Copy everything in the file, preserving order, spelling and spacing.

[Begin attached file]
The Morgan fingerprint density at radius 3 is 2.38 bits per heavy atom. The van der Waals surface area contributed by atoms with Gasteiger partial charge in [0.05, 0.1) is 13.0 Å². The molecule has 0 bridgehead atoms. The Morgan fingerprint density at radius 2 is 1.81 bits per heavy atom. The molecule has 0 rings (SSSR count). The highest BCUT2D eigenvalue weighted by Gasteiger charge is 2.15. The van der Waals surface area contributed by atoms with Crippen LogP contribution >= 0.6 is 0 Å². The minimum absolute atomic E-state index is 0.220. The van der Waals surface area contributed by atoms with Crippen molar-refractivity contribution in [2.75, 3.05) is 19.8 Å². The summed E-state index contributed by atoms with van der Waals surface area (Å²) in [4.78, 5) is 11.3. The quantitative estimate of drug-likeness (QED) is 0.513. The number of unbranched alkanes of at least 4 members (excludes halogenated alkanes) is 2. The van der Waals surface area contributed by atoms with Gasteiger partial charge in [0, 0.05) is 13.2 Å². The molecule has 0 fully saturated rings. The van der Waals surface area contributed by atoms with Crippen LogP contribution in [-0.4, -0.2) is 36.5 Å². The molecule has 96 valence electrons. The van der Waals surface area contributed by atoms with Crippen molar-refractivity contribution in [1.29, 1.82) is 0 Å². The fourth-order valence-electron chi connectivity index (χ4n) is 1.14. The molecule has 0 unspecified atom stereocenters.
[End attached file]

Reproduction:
The Morgan fingerprint density at radius 3 is 2.38 bits per heavy atom. The van der Waals surface area contributed by atoms with Gasteiger partial charge in [0.05, 0.1) is 13.0 Å². The molecule has 0 bridgehead atoms. The Morgan fingerprint density at radius 2 is 1.81 bits per heavy atom. The molecule has 0 rings (SSSR count). The highest BCUT2D eigenvalue weighted by Gasteiger charge is 2.15. The van der Waals surface area contributed by atoms with Crippen LogP contribution >= 0.6 is 0 Å². The minimum absolute atomic E-state index is 0.220. The van der Waals surface area contributed by atoms with Crippen molar-refractivity contribution in [2.75, 3.05) is 19.8 Å². The summed E-state index contributed by atoms with van der Waals surface area (Å²) in [4.78, 5) is 11.3. The quantitative estimate of drug-likeness (QED) is 0.513. The number of unbranched alkanes of at least 4 members (excludes halogenated alkanes) is 2. The van der Waals surface area contributed by atoms with Gasteiger partial charge in [0, 0.05) is 13.2 Å². The molecule has 0 fully saturated rings. The van der Waals surface area contributed by atoms with Crippen LogP contribution in [-0.4, -0.2) is 36.5 Å². The molecule has 96 valence electrons. The van der Waals surface area contributed by atoms with Crippen molar-refractivity contribution in [1.29, 1.82) is 0 Å². The fourth-order valence-electron chi connectivity index (χ4n) is 1.14. The molecule has 0 unspecified atom stereocenters.